Betsy: It’s a great marketing tool, right? If you buy a burger patty and it is sweet and you’re subconsciously, you’re not realizing that I like this because it’s sweet. You are just like oh I really like this patty. Well it’s probably because it’s sweet and you’re getting some sugar from it and you are going to go buy it again. Yeah, you’re right.
Anne: We have actually have a question that has come in from Twitter but first I want to tell you that I guess it won’t really count because it’s not really a vegetable, but one of my favorite sweet things when I’m really craving sugar, it’s a fruit. So, I’d really love to have you tell me why this is not as good as a sweet vegetable, but I love taking organic dates and pitting them and then drizzling a little bit of raw honey over them and sprinkling a little bit of cinnamon, and then warming them gently in my dehydrator and make it all warm and gooey. It tastes like baklava. It’s amazing. I just had to tell you that because that is my little special treat.
Betsy: That sounds so good.
Anne: But it’s not a vegetable. So am I right in thinking that because the sugar content of dates is so high that really that’s not as ideal a sweet treat as one of the sweet vegetables?
Betsy: You know, that is a good question too. I think that with sweet vegetables, it’s something that you can just incorporate into your munch. You’re not really thinking well I’m going to have my sweet treat now. You’re just like I’m going to have my bell pepper, or my squash, or my beets, or whatever it is. But, with dates that sounds so good. Now I’m hungry for dates with honey. Sure it has more sugar in it than say a bell pepper or a sweet potato. However, it’s a much, much better alternative to anything that is processed. So I wouldn’t tell you to stop doing that. Part of eating your way to happiness is also enjoying what you eat. So if I were to tell you, you need to stop eating your dates drizzled with honey, then you’re not going to like me very much. You may not want to stop eating your dates with honey. I wouldn’t tell you that, because if you are enjoying it, and the way you just described the food to me shows me that you are paying attention to what it is you eat. You put the honey on it. You put it in your dehydrator. It gets warm and gooey. So, you are really being mindful about what you are putting in your body, and you are making a connection to your food. It’s when we are out and about and we are running through a drive-thru because oh I need an ice cream cone because I have a taste for sugar in my mouth. You’re disconnecting yourself from the food and you’re not really paying attention to your body.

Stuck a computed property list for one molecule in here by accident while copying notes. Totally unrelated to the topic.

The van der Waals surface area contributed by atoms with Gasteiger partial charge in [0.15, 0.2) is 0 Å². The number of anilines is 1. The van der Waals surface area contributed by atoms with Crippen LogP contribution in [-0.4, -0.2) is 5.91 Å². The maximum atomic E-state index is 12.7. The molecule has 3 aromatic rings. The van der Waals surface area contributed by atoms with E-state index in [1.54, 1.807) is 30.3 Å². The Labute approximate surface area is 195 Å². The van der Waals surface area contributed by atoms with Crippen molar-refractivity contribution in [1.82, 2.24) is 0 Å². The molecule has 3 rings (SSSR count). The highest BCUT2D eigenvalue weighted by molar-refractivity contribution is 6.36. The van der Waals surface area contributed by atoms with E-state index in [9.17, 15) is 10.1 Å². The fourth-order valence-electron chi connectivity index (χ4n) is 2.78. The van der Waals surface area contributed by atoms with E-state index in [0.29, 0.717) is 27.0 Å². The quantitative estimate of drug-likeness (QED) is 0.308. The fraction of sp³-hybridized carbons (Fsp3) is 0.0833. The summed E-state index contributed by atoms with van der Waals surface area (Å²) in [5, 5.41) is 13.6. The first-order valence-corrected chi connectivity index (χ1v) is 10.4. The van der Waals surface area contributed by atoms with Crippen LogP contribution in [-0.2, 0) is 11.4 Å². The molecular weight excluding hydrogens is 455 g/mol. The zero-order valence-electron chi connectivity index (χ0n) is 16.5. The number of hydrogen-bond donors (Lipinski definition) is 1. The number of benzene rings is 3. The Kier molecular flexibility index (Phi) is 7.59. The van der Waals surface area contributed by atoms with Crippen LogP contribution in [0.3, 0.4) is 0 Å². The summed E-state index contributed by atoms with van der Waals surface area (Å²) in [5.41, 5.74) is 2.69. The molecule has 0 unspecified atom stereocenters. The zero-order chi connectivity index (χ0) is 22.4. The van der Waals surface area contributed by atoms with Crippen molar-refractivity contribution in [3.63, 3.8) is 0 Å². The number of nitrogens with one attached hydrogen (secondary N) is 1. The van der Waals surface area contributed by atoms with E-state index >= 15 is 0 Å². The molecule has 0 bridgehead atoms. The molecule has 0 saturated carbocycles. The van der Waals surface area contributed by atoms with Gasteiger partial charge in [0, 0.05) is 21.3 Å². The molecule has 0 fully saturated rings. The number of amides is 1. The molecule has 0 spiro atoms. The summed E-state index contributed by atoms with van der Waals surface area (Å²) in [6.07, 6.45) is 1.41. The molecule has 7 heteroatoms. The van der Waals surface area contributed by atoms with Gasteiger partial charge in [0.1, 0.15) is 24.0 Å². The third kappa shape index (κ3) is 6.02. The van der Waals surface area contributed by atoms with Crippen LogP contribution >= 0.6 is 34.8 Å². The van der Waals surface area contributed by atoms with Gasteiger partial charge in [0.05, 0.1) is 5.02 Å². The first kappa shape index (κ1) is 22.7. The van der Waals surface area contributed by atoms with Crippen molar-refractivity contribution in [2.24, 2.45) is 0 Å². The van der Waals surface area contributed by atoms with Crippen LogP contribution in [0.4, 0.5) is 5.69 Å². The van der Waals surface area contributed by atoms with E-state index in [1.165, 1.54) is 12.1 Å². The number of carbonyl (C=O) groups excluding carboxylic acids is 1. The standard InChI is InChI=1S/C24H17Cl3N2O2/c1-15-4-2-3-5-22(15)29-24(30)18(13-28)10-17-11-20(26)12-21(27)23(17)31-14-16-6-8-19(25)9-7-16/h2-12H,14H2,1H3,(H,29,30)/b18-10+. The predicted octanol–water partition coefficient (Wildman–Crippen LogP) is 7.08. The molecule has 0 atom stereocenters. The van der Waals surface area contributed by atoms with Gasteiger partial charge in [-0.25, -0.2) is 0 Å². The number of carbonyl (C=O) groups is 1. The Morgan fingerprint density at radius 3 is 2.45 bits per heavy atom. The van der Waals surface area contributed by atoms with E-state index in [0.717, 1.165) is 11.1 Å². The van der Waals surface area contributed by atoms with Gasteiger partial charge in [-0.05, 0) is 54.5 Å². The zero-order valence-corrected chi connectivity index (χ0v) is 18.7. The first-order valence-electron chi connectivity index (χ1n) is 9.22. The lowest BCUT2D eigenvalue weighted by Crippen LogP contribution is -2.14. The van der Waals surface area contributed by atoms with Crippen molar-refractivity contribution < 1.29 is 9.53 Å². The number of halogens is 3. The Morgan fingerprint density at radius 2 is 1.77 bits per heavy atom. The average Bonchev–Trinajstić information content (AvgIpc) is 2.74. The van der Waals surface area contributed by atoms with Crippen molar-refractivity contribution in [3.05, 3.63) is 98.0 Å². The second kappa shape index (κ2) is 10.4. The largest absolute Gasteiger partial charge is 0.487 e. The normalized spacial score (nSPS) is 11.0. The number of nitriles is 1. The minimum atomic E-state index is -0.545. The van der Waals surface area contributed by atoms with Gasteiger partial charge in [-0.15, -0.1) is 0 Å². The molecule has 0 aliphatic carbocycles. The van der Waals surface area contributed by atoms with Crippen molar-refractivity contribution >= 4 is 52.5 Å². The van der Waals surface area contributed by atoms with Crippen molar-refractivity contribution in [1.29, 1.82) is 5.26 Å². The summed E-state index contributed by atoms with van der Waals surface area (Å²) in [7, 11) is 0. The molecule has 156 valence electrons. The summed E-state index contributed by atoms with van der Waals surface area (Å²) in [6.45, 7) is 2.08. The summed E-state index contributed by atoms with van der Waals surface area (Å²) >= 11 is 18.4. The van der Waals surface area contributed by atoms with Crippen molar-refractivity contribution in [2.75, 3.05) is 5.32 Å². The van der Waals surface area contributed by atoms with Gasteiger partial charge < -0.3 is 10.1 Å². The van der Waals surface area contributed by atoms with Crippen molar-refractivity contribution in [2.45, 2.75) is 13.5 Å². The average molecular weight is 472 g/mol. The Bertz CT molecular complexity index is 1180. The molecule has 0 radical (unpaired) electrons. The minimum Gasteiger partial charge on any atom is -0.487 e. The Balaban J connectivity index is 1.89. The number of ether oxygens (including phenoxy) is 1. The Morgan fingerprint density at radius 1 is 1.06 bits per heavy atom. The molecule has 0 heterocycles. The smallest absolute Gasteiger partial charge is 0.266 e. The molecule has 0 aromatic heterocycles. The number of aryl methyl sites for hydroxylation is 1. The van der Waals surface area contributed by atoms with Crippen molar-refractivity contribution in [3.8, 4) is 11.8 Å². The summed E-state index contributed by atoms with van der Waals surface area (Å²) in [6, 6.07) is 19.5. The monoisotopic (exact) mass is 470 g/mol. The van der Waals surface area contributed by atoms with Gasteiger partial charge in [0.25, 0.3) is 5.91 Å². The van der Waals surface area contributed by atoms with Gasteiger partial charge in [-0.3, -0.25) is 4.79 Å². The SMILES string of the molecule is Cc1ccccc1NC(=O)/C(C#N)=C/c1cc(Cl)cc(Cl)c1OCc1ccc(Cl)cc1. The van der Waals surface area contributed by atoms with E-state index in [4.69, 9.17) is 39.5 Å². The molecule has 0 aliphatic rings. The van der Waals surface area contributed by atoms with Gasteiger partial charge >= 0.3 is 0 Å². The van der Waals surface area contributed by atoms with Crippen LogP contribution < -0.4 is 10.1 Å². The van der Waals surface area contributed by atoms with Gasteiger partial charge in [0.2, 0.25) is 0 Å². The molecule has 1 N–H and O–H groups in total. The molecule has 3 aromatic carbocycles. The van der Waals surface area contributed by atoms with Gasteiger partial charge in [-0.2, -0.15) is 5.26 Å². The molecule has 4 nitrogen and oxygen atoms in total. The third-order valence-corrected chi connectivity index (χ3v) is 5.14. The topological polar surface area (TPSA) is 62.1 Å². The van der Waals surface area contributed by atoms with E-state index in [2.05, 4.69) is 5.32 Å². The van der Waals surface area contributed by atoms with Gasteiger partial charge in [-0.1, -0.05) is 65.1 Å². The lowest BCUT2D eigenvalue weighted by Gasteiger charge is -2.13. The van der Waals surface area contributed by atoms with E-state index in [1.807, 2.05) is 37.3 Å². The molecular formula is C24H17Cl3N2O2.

Anne: That makes sense.
Bryan: Yeah, it does make sense. It’s funny because even things that completely make sense on paper and are completely logical seem to be really difficult to do in real life sometimes. I find myself struggling with that all the time. We were brought up with the fast food and all this kind of stuff. We basically ate whatever we wanted. My wife’s upbringing was much more on the healthy side of things. She listens to her body. She eats good things. She would love to change me, but she doesn’t know how to that. Betsy has called in and she has a question similar to that. Betsy…
Anne: Betsy is our expert.
Bryan: I’m sorry. It’s Sandy. Sandy has called in. I got too many women here. I can’t keep them all straight. Sandy has called in and would like to talk to Betsy. Sandy, it’s yours.
Caller #2: Yes, so that’s sort of my question. If I’m making healthy decisions for myself, that’s one thing. But, how do I…Do you have any hints for convincing the rest of the family? For kind of doing an overhaul for changing the diet for the whole family especially if there are picky eaters in the house?
Betsy: How old are your picky eaters? Or is it your husband?
Caller #2: My pickiest eater is eight years old.
Betsy: Uh-huh. You know, that is a tough one. I am sure that you know that. With kids and picky eaters, think that it is a slow go. I think if you can take it one step at a time without making a big deal out of it. Just make healthier replacements into the diet. So I don’t know, what is a typical meal that your eight year old likes?
Caller #2: Well they like to snack when they get home from school on things that aren’t necessarily healthy like chips and muffins, chocolate muffins and things like that. We do have processed food in the house and I’d like to step away from that and start bringing in some healthier things. In trying to do that, those things, nobody wants to try them. Or they just look at them and say, “Oh I know I don’t like that even without taking a taste test.” So it would be great to be able to try and overhaul the whole family’s diet generally and maybe slowly introducing that type of thing in.